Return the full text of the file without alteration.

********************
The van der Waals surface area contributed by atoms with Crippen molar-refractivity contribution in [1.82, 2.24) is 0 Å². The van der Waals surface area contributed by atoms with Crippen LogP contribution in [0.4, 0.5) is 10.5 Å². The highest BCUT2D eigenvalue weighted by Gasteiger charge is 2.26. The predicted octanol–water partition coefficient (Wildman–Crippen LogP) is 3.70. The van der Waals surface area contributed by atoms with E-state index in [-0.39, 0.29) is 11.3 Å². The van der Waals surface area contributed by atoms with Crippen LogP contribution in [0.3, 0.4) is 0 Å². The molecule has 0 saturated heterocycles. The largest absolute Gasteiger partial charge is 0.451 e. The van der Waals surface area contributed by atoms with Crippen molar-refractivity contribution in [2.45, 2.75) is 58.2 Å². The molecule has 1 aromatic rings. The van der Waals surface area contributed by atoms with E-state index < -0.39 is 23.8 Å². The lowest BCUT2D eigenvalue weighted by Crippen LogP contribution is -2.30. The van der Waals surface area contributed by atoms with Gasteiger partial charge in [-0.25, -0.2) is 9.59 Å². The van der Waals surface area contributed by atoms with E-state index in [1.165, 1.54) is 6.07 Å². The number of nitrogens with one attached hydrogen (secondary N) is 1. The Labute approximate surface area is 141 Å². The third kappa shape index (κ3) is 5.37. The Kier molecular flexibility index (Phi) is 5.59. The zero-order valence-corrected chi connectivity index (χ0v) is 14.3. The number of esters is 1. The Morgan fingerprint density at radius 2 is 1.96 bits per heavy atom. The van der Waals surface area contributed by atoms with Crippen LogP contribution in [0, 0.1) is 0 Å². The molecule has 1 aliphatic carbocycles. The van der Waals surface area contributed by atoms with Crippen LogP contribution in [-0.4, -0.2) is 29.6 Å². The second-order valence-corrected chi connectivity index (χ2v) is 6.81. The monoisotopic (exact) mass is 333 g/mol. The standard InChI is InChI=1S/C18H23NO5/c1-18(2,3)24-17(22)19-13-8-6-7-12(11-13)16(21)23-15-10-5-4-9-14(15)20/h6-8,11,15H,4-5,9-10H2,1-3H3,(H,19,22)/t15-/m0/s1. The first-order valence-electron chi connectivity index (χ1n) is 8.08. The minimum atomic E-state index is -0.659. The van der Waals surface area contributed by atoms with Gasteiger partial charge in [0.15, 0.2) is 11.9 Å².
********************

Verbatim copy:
The van der Waals surface area contributed by atoms with Crippen molar-refractivity contribution in [1.82, 2.24) is 0 Å². The van der Waals surface area contributed by atoms with Crippen LogP contribution in [0.4, 0.5) is 10.5 Å². The highest BCUT2D eigenvalue weighted by Gasteiger charge is 2.26. The predicted octanol–water partition coefficient (Wildman–Crippen LogP) is 3.70. The van der Waals surface area contributed by atoms with E-state index in [-0.39, 0.29) is 11.3 Å². The van der Waals surface area contributed by atoms with Crippen LogP contribution in [0.3, 0.4) is 0 Å². The molecule has 0 saturated heterocycles. The largest absolute Gasteiger partial charge is 0.451 e. The van der Waals surface area contributed by atoms with Crippen molar-refractivity contribution in [2.45, 2.75) is 58.2 Å². The molecule has 1 aromatic rings. The van der Waals surface area contributed by atoms with E-state index < -0.39 is 23.8 Å². The lowest BCUT2D eigenvalue weighted by Crippen LogP contribution is -2.30. The van der Waals surface area contributed by atoms with Gasteiger partial charge in [-0.25, -0.2) is 9.59 Å². The van der Waals surface area contributed by atoms with E-state index in [1.165, 1.54) is 6.07 Å². The number of nitrogens with one attached hydrogen (secondary N) is 1. The Labute approximate surface area is 141 Å². The third kappa shape index (κ3) is 5.37. The Kier molecular flexibility index (Phi) is 5.59. The zero-order valence-corrected chi connectivity index (χ0v) is 14.3. The number of esters is 1. The Morgan fingerprint density at radius 2 is 1.96 bits per heavy atom. The van der Waals surface area contributed by atoms with Crippen LogP contribution in [0, 0.1) is 0 Å². The molecule has 1 aliphatic carbocycles. The van der Waals surface area contributed by atoms with Crippen LogP contribution in [-0.4, -0.2) is 29.6 Å². The second-order valence-corrected chi connectivity index (χ2v) is 6.81. The monoisotopic (exact) mass is 333 g/mol. The standard InChI is InChI=1S/C18H23NO5/c1-18(2,3)24-17(22)19-13-8-6-7-12(11-13)16(21)23-15-10-5-4-9-14(15)20/h6-8,11,15H,4-5,9-10H2,1-3H3,(H,19,22)/t15-/m0/s1. The first-order valence-electron chi connectivity index (χ1n) is 8.08. The minimum atomic E-state index is -0.659. The van der Waals surface area contributed by atoms with Gasteiger partial charge in [0.15, 0.2) is 11.9 Å².